Dr Ramin Rafiei is a senior healthcare executive and entrepreneur in digital transformation and innovation. As a pioneer in integrated digital medicines for biologic/biosimilar therapeutics, Ramin works with biopharma and biotech companies globally to drive digital health innovations across their drug pipelines. His latest venture Valeo leverages a therapy-specific portfolio model to reduce risks associated with adoption of digital health solutions across the biopharmaceutical value chain.

Ph.D. trained in nuclear physics at The Australian National University, Ramin was fast-tracked for appointment to associate professor (photonics) at The University of Western Australia.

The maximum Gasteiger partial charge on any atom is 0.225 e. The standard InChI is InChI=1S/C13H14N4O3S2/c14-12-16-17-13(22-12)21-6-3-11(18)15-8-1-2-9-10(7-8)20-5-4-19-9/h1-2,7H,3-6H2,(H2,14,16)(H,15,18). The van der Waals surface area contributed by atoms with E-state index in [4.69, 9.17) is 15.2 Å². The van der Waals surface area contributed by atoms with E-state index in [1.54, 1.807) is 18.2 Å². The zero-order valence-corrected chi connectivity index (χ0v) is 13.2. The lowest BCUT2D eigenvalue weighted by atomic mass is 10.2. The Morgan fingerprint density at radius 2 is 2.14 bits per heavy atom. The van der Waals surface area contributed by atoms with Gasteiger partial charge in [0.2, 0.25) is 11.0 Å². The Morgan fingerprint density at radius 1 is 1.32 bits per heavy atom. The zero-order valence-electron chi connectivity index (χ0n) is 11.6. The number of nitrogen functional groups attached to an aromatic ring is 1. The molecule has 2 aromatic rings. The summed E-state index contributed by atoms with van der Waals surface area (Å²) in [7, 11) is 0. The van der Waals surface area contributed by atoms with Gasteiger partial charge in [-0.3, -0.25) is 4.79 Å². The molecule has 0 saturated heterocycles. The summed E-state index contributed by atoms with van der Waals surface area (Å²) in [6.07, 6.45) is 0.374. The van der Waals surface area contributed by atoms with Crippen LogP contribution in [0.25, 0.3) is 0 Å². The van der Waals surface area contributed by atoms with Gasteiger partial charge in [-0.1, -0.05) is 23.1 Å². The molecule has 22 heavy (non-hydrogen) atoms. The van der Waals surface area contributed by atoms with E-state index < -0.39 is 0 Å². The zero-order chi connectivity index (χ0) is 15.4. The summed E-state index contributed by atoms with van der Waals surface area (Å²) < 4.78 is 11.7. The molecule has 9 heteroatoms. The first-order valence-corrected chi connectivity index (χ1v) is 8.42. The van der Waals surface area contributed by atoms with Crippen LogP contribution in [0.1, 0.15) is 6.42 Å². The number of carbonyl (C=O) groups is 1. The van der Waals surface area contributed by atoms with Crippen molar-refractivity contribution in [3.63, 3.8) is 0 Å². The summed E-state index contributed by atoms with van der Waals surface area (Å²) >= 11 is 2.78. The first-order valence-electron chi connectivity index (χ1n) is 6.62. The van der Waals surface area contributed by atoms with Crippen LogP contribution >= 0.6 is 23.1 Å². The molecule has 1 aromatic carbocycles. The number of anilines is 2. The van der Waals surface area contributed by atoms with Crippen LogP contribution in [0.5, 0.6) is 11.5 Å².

Ramin now applies his rigorous scientific training cross-discipline to healthcare in big data, artificial intelligence, machine learning, measurement science and novel sensing. A prolific writer, and inspirational speaker, Ramin covers issues in digital transformation, digital healthcare, digital medicines, autonomous mobility, photonics, nuclear science, nuclear physics, novel sensing, and measurement.

Ramin serves as a chairperson and board member for US-based Health and Technology companies specialising in medical devices, health services, healthcare analytics, education, and high-tech manufacturing.

As a faculty member and program advisor for UC San Diego Extension’s Department of Healthcare Research and Policy, Ramin guides the design, development, and delivery of its Digital Health Specialised Certificate. His “Digital Health Business and Commercialisation Strategies” course was recognised among the best of UCSD Extension for 2020.